Friday, June 24, 2005

Game 7 Misconceptions


By Anthony Peretore

My apologies for not getting a pick up last night, but we all know I would have taken Detroit with the points. Boy did Vegas clean up last night, huh? What’s the equivalent of a bad day for Vegas? Is it like you and I busting a shoelace? Or how about swallowing a watermelon seed when you thought it was seedless? Maybe one day Paul and I will run our own casino…

Anyway, on to last night's game (and I’ll do my best to make this brief). Let’s fast forward to this morning first. An ESPN headline read something like, "Duncan displays true MVP performance." And then after Bill Simmons rolled out of bed at 10 AM, his article contained this statement: “Tim Duncan played the finest game of his career Thursday night, controlling the second half as the only competent big man against a much bigger team.” Was I tuned into another network last night? Did I dream up all of Game 7, or did I actually watch it? Is it just me or was Tim Duncan just mediocre? Am I alone on this?

Now I know numbers don’t always tell the whole story, but it’s a nice starting point. First half, Duncan: 4-9, 8 points, 3 rebounds. With just 77 total points on the scoreboard at the break, these were not terrible numbers at all—but MVP like? Now for that second half in which Duncan “controlled”-- he began the third by missing his first six shots en route to a 4-13 period with one of those makes a wide open 15-footer off an in-bounds play. Sure he netted 9 points in just over two minutes, but what about the other 10 in which he was a no-show? I seem to remember Timmy getting excellent position on Ben Wallace but just not being able to finish—whether it was the roll, Wallace’s D, or just bad shots. With the Pistons up something like 6 or 7 points, Duncan looked thoroughly frustrated and I wondered if he had it in him to turn things around. You don’t see Tim Duncan with that “uh oh” face on very often, yet here it was in full display.

Duncan should point to his teammates for bailing him out


In the 4th, Duncan was solid, going 2-5 from the floor, 1-2 from the line, but committing 3 of his 5 turnovers in the first 5:30 minutes with the game still very much up in the air. In the second half of the final frame, TD really didn’t do much-- 1-2 from the floor, 1 free throw, and that’s really it. If I only watched the first three quarters, then read these headlines this morning, I would have thought Duncan was like 7-8 in the fourth with 6 boards and 2 monster blocks down the stretch. Not the case. What we have here are classic examples of how the media always does its best to go out on a limb to praise a champion, even when maybe only half of that praise can be deemed worthy. Now don’t get me wrong, San Antonio is a fantastic ball club that has mastered playing to their strengths and maximizing their opponents’ weaknesses. And last night was no different, with Popovich attempting to utilize his biggest strength by going inside to Duncan early and often—but unfortunately, TD couldn’t be totally counted on. Sure Duncan made some great shots over the course of the game, but I just have a HUGE problem with my favorite writer classifying his performance as his “finest ever”. 10-27 (37%) from the floor, 5 turnovers in a Game 7…I’ve seen much better from him.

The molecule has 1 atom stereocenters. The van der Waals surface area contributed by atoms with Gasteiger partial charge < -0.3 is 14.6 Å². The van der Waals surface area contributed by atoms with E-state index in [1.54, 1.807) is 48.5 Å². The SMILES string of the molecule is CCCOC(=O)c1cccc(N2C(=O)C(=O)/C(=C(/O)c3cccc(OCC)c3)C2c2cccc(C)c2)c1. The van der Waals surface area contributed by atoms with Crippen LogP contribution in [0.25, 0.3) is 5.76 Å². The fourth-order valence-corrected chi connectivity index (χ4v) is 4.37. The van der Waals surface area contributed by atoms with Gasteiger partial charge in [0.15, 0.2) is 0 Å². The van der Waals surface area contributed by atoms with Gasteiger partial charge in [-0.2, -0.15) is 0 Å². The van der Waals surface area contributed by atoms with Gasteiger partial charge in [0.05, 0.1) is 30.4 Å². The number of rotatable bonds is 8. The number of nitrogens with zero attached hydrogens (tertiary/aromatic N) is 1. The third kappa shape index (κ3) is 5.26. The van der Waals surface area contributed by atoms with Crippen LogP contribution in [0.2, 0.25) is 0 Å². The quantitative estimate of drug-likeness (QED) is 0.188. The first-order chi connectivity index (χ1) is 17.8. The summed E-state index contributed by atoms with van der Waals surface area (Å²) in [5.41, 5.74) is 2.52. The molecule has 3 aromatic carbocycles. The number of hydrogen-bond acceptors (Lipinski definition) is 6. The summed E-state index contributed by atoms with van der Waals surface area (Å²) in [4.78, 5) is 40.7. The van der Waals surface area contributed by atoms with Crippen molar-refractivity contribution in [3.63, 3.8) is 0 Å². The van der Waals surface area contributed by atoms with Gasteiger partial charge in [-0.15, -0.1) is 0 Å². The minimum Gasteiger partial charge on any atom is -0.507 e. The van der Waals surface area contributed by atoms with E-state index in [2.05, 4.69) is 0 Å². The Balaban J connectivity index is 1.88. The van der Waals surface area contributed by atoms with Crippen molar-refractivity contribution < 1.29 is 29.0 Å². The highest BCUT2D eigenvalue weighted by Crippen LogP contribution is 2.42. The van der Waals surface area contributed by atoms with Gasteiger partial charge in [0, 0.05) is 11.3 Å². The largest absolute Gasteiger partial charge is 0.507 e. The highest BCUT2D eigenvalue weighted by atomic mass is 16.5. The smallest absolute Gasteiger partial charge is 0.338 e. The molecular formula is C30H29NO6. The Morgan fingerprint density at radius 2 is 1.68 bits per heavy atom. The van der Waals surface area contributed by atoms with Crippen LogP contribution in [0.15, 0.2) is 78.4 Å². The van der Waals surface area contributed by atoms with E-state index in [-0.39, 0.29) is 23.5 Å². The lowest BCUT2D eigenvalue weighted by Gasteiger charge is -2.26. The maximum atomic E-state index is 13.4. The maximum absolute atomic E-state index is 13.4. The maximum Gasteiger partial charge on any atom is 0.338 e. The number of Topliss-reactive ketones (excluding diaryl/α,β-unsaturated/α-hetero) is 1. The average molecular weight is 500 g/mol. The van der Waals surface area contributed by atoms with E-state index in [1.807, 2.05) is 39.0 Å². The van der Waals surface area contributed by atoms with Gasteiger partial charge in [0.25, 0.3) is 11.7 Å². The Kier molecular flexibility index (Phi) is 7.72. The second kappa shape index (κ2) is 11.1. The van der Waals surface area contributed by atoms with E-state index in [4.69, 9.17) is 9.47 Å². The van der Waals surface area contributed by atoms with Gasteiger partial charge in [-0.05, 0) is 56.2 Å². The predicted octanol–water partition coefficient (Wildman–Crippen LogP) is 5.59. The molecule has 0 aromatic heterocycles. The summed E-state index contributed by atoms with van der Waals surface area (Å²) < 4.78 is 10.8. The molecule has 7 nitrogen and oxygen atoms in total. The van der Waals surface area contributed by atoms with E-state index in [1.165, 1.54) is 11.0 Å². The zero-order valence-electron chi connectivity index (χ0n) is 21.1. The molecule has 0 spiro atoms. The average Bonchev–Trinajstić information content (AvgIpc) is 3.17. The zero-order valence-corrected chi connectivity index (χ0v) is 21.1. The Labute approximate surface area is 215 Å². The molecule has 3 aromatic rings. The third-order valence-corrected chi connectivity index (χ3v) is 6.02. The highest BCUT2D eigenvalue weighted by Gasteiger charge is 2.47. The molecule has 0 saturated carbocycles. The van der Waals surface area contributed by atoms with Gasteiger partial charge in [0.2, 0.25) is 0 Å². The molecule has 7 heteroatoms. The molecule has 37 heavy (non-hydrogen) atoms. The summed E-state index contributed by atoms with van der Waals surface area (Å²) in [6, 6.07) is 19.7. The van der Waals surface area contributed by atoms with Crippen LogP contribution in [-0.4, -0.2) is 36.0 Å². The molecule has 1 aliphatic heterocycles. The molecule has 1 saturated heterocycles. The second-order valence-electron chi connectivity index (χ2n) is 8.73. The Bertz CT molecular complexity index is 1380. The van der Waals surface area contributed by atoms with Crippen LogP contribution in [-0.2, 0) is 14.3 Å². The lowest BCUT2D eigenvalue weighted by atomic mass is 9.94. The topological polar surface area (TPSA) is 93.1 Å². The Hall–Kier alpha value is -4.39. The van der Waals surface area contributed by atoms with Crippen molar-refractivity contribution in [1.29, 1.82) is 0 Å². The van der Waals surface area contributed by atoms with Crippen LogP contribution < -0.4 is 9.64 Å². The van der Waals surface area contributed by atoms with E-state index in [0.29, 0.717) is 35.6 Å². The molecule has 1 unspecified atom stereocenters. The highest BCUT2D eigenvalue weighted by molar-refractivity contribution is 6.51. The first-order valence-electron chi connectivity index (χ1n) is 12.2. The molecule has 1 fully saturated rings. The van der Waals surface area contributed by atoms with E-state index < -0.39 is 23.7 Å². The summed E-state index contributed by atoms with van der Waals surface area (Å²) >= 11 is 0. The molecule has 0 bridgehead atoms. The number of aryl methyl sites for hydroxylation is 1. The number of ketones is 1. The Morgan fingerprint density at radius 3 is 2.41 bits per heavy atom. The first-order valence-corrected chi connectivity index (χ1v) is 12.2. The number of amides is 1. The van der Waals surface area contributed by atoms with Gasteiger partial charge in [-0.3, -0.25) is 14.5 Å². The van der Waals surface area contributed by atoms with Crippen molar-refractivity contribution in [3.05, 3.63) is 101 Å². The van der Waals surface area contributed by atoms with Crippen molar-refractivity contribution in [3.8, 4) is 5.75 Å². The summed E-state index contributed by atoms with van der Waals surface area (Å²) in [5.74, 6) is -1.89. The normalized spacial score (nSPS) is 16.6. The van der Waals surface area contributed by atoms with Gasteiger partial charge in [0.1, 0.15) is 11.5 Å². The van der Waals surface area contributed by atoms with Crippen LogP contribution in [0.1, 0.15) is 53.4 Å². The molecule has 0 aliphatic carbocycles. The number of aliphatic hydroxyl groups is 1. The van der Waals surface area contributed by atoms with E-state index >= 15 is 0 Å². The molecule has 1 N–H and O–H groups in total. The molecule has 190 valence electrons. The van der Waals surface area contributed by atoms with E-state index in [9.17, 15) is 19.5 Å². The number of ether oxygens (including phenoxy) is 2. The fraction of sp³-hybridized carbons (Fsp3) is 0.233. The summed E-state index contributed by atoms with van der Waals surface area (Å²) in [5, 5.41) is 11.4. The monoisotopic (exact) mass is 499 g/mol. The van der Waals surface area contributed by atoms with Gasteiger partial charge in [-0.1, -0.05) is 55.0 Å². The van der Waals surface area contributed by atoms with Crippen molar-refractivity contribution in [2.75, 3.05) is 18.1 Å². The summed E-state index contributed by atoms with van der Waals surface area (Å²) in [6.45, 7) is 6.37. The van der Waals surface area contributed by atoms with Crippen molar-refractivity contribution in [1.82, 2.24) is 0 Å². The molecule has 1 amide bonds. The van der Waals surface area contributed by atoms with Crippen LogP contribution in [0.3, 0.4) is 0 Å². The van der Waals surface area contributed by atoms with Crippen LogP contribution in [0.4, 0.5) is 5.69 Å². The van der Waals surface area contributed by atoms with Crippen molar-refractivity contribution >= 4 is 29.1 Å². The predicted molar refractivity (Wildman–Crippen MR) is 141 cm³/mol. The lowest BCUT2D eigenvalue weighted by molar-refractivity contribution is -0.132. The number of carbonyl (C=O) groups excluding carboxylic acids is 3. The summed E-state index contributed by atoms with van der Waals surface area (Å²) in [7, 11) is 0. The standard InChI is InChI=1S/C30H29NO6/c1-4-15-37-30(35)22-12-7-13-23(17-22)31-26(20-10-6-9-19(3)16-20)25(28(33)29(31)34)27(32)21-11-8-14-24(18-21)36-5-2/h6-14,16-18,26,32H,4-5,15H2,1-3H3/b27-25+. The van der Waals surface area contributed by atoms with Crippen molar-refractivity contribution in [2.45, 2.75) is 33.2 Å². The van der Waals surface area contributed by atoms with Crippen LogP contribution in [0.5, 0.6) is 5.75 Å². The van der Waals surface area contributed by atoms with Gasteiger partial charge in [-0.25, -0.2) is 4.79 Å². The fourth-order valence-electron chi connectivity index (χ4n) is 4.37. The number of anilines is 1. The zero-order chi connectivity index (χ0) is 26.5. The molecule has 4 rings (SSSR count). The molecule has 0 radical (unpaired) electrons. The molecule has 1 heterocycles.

I guess the biggest problem I have with all of this is that writers can’t just sit down and write a piece that tells it like it is. Plain and simple: Duncan was okay, Manu was better, and the ultimate reason the Spurs won is because they were able to wear down their opponent defensively and make bigger shots down the stretch. In my eyes, the real MVP was Manu Ginobili. In San Antonio’s four victories Ginobili averaged 22.8 PPG, 5.8 RPG and 5.5 APG; but he was especially good last night. When Duncan couldn’t get it done inside, it was the Argentinean slashing to the hole to loosen the Pistons’ defense in the paint. Driving dunks, 3-pointers, solid free throw shooting, what more could you ask for in a Game 7? If you ask me, the cameras should be on Ginobili this morning rather than a mediocre Tim Duncan, but that’s been the case for much of the season.